Tuesday, August 05, 2008

Only the Good, &c.

Simmons College, the library community, and the world at large have lost a man who epitomized the phrase "a scholar and a gentleman". Allen Smith - who was, among other things, a longtime professor in the Simmons library school, a well-known farrier, and a reference expert par excellence - died on Saturday 2 August following a shockingly brief illness.

In an email sent this afternoon, Simmons president Helen Drinan writes "In his life at Simmons, Allen’s contributions were many and his dedication was great. Allen joined the GSLIS faculty in 1978, served as Associate Dean from 2006 to 2007, and was recognized just this past spring for 30 years of service to the College. He lectured in reference, humanities, oral history, and computer programming, and was devoted to those he taught. An integral part of Simmons, he was fondly considered by many 'the parliamentarian of the GSLIS faculty.' One faculty member remembers him by saying 'He loved Robert’s Rules.' Allen was also a member of the Simmons Breakfast Club for the past 15 years, a group who had early morning coffee together in the College Center. Allen was highly accomplished professionally, having earned his Masters at the University of Denver and his Ph.D. at the Institute of Dialect and Folklife Studies, University of Leeds, England. He lectured at the College of Librarianship in Aberystwyth, Wales, for nearly ten years prior to his time at Simmons. His publications include Directory of oral history collections (1988) and Catalogue of pre-revival Appalachian dulcimers (1983), as well as serving as column editor of 'Guide to the Professional Literature' in The Journal of Academic Librarianship."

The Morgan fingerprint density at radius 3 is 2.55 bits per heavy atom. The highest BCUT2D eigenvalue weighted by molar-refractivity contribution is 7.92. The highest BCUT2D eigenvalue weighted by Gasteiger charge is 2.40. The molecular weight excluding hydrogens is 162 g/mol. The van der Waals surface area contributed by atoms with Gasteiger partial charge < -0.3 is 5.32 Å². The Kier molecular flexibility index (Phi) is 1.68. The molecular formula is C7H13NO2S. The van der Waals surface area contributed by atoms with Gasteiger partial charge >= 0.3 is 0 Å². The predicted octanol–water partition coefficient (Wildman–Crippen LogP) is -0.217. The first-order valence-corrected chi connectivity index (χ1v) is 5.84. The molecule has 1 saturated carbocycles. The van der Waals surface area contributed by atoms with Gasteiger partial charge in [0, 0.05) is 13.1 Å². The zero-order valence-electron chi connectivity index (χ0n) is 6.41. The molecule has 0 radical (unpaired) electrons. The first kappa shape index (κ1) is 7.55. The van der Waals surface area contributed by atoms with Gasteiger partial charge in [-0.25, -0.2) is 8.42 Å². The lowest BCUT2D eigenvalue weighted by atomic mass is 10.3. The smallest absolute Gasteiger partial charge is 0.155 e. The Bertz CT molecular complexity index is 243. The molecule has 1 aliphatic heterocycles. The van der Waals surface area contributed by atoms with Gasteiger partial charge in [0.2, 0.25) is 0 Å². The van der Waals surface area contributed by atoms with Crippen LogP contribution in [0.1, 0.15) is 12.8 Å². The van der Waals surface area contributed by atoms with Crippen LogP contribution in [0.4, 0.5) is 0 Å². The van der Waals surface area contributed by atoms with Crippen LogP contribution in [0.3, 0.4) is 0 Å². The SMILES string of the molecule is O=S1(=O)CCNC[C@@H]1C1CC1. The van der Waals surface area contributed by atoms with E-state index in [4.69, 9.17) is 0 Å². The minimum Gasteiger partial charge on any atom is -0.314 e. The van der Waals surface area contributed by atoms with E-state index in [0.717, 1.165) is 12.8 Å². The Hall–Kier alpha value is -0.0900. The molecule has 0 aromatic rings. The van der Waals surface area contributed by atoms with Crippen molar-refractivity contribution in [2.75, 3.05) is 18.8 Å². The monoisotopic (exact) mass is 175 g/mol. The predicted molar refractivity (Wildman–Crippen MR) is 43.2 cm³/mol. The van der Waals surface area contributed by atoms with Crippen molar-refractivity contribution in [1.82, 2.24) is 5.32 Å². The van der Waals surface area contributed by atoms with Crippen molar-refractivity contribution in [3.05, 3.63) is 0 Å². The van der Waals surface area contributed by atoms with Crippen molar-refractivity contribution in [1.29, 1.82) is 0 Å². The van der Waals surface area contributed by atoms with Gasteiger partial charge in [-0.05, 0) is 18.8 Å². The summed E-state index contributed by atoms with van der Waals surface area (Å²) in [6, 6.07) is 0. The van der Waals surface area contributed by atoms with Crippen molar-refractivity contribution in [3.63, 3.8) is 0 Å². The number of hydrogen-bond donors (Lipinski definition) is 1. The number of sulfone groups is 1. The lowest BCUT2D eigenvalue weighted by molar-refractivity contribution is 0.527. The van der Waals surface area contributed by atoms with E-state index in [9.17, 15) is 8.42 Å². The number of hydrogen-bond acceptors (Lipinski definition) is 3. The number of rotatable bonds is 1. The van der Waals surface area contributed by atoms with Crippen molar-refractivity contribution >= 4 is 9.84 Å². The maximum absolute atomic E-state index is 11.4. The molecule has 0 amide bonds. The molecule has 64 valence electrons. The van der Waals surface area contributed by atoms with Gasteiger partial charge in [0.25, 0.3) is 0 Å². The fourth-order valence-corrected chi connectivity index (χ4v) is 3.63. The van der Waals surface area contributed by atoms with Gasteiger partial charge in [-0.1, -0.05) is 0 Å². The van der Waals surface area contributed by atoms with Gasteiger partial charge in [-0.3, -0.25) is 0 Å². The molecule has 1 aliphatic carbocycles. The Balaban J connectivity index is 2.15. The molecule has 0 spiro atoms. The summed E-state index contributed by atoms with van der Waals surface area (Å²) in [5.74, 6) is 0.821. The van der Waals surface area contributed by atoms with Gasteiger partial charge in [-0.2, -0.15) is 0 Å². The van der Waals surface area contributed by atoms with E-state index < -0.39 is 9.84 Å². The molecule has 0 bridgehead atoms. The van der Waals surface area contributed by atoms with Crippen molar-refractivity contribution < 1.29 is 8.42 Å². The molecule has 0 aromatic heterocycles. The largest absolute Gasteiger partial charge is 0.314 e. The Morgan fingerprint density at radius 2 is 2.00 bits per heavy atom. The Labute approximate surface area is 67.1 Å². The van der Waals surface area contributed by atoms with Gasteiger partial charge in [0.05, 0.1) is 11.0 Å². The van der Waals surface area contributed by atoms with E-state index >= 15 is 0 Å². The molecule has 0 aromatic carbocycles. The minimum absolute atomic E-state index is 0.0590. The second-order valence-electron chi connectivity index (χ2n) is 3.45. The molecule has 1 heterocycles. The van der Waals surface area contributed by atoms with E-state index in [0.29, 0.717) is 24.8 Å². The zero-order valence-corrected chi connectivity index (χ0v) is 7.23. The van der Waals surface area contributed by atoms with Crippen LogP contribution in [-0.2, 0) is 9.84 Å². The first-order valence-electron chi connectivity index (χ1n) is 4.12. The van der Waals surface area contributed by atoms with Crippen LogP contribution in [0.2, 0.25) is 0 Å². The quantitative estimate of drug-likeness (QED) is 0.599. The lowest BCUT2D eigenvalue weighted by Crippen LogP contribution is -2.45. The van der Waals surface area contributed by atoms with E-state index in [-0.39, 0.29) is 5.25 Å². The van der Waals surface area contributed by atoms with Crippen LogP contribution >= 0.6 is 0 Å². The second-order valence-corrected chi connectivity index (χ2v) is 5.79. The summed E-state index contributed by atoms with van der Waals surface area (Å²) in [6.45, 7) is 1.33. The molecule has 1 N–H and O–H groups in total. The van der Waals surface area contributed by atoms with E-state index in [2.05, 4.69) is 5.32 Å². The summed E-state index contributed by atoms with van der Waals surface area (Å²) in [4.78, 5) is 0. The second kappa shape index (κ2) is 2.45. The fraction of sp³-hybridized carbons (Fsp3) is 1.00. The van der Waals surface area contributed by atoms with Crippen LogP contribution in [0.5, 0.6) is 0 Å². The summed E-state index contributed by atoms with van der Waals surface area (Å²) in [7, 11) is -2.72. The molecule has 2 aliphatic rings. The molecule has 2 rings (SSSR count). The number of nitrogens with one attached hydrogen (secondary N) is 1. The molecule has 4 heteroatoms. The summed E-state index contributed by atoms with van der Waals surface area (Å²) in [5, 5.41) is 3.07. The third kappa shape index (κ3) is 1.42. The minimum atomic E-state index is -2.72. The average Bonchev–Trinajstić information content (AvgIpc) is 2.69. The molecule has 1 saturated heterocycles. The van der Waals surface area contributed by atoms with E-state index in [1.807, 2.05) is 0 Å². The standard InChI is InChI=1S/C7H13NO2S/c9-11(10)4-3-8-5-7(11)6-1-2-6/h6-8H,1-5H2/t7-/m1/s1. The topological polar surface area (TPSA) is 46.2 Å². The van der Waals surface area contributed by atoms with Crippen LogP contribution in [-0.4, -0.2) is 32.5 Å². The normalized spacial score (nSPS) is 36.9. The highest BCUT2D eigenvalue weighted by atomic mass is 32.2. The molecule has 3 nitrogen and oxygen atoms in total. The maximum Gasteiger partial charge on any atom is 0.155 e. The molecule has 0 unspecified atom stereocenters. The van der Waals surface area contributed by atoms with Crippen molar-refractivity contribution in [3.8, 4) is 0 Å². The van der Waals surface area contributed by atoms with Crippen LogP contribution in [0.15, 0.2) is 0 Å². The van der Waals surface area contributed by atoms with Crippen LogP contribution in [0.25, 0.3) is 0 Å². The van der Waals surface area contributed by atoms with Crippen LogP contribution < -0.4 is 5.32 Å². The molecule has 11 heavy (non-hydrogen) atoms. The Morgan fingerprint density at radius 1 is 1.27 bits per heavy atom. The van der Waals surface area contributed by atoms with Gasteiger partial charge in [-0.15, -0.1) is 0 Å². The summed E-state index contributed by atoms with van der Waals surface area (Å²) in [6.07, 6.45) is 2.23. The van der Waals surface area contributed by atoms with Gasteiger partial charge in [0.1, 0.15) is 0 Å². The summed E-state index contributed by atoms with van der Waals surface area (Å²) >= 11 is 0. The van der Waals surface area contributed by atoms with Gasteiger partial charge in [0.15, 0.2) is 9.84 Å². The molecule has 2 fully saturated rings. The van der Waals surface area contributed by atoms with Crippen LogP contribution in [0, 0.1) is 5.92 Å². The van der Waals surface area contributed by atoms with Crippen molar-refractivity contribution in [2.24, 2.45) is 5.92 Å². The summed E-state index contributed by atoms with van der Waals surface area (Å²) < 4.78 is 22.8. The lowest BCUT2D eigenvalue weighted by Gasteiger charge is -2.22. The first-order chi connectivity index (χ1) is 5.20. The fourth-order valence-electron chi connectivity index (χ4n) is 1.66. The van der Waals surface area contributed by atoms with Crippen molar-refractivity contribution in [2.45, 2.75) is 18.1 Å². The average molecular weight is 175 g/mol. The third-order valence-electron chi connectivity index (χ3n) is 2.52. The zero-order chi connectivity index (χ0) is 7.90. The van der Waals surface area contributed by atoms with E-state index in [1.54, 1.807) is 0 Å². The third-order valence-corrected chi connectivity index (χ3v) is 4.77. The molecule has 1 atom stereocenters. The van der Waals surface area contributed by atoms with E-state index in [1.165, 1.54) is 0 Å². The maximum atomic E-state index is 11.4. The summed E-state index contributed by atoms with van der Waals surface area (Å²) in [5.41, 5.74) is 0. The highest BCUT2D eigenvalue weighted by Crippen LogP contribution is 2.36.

I only had the opportunity to take one class with Allen at Simmons, but boy what a class it was! His Reference section was regarded as the toughest, but also the most interesting and worthwhile. I can personally testify that it was all of those things (the sixty-page syllabus was enough to scare off more than a few potential students every term). He knew reference materials inside out, backwards, and upside down, and he loved sharing his knowledge about books, databases, and other sources - I think he really enjoyed watching over the course of every term as his students discovered just how many sources are out there, the different ways to use them, and as they slowly come to grasp the all-important lesson that there will always be new sources out there that you didn't know about. Like me, he enjoyed watching the progression of reference sources through history; one of the papers I wrote for him was about lexicographical histories, and it is no exaggeration to say that receiving words of praise from him for that paper was one of the highlights of my Simmons career (because I knew that if Allen liked it, it must have been up to snuff).

Allen was a fan of Webster's Second (the second edition of Webster's New International Dictionary, published in 1934), bow ties, motorcycles, and sailing. He abhorred exclamation points (one quote I have written in my notes from his class reads "If you were born before 1960, you have three exclamation points to use in your life; if born after 1960, you have six, because of inflation").

That's one of a great many pithy and memorable quotes from Allen Smith, every one of which was good advice. For reference services, he liked to say, "it all comes down to 'be nice to people.'" And it does. On librarianship: "The best part of being a librarian is, everything counts. The more you know, the better you're going to be." And I will never forget his take on management: "get to know everyone, make sure they know what they're doing, make sure you're doing what you should be doing, ... and get everyone bagels now and then. They'll appreciate it."

Perhaps Allen's favorite and most oft-used reference-exhortation, though, was "Make it smoke." He (strongly) encouraged his students to test out the databases or reference books we were examining by trying to answer tough questions in new and different ways, by stretching the capabilities of the indexes and search tools to their very limits. So, in Allen's honor, go out and make it smoke (I'd use an exclamation point there, but I'm all out).

The world of reference has lost a giant.

[A farrier friend of Allen's has posted reminscences here. Details on memorial services are not yet available].